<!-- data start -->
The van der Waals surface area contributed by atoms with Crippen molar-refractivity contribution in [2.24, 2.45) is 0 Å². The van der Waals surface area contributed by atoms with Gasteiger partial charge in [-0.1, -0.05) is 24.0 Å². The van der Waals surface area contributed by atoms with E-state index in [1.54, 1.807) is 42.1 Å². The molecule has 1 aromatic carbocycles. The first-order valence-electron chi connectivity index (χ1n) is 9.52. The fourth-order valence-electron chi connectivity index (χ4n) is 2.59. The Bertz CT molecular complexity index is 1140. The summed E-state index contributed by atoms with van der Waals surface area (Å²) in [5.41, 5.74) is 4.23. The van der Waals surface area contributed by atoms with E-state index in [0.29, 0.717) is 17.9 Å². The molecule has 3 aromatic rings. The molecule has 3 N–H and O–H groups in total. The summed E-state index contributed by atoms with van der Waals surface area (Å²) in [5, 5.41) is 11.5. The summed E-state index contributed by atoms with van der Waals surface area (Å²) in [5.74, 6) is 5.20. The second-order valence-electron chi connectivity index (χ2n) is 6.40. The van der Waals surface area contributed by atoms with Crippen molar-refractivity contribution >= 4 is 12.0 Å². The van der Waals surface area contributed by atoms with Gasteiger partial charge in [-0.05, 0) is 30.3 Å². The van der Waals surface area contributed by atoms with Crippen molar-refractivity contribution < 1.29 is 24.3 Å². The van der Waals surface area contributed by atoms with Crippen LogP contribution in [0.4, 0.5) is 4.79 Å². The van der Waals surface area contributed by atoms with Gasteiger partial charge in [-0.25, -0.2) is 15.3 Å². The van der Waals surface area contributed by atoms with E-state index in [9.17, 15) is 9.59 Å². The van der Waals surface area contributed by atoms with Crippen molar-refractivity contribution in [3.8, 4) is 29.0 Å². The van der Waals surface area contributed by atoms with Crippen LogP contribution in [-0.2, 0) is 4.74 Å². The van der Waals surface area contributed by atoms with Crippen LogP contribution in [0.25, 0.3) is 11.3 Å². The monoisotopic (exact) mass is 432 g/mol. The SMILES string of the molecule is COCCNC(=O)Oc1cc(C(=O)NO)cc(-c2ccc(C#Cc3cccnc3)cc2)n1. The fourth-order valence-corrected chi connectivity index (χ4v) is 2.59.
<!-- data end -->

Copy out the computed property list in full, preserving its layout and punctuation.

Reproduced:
The van der Waals surface area contributed by atoms with Crippen molar-refractivity contribution in [2.24, 2.45) is 0 Å². The van der Waals surface area contributed by atoms with Gasteiger partial charge in [-0.1, -0.05) is 24.0 Å². The van der Waals surface area contributed by atoms with E-state index in [1.54, 1.807) is 42.1 Å². The molecule has 1 aromatic carbocycles. The first-order valence-electron chi connectivity index (χ1n) is 9.52. The fourth-order valence-electron chi connectivity index (χ4n) is 2.59. The Bertz CT molecular complexity index is 1140. The summed E-state index contributed by atoms with van der Waals surface area (Å²) in [5.41, 5.74) is 4.23. The van der Waals surface area contributed by atoms with E-state index in [0.29, 0.717) is 17.9 Å². The molecule has 3 aromatic rings. The molecule has 3 N–H and O–H groups in total. The summed E-state index contributed by atoms with van der Waals surface area (Å²) in [5, 5.41) is 11.5. The summed E-state index contributed by atoms with van der Waals surface area (Å²) in [5.74, 6) is 5.20. The second-order valence-electron chi connectivity index (χ2n) is 6.40. The van der Waals surface area contributed by atoms with Crippen molar-refractivity contribution >= 4 is 12.0 Å². The van der Waals surface area contributed by atoms with Gasteiger partial charge in [-0.05, 0) is 30.3 Å². The van der Waals surface area contributed by atoms with Crippen molar-refractivity contribution < 1.29 is 24.3 Å². The van der Waals surface area contributed by atoms with Crippen LogP contribution in [0.4, 0.5) is 4.79 Å². The van der Waals surface area contributed by atoms with Gasteiger partial charge in [-0.25, -0.2) is 15.3 Å². The van der Waals surface area contributed by atoms with E-state index in [9.17, 15) is 9.59 Å². The van der Waals surface area contributed by atoms with Crippen molar-refractivity contribution in [3.8, 4) is 29.0 Å². The van der Waals surface area contributed by atoms with Crippen LogP contribution in [-0.2, 0) is 4.74 Å². The van der Waals surface area contributed by atoms with Crippen LogP contribution in [0.25, 0.3) is 11.3 Å². The monoisotopic (exact) mass is 432 g/mol. The SMILES string of the molecule is COCCNC(=O)Oc1cc(C(=O)NO)cc(-c2ccc(C#Cc3cccnc3)cc2)n1. The fourth-order valence-corrected chi connectivity index (χ4v) is 2.59.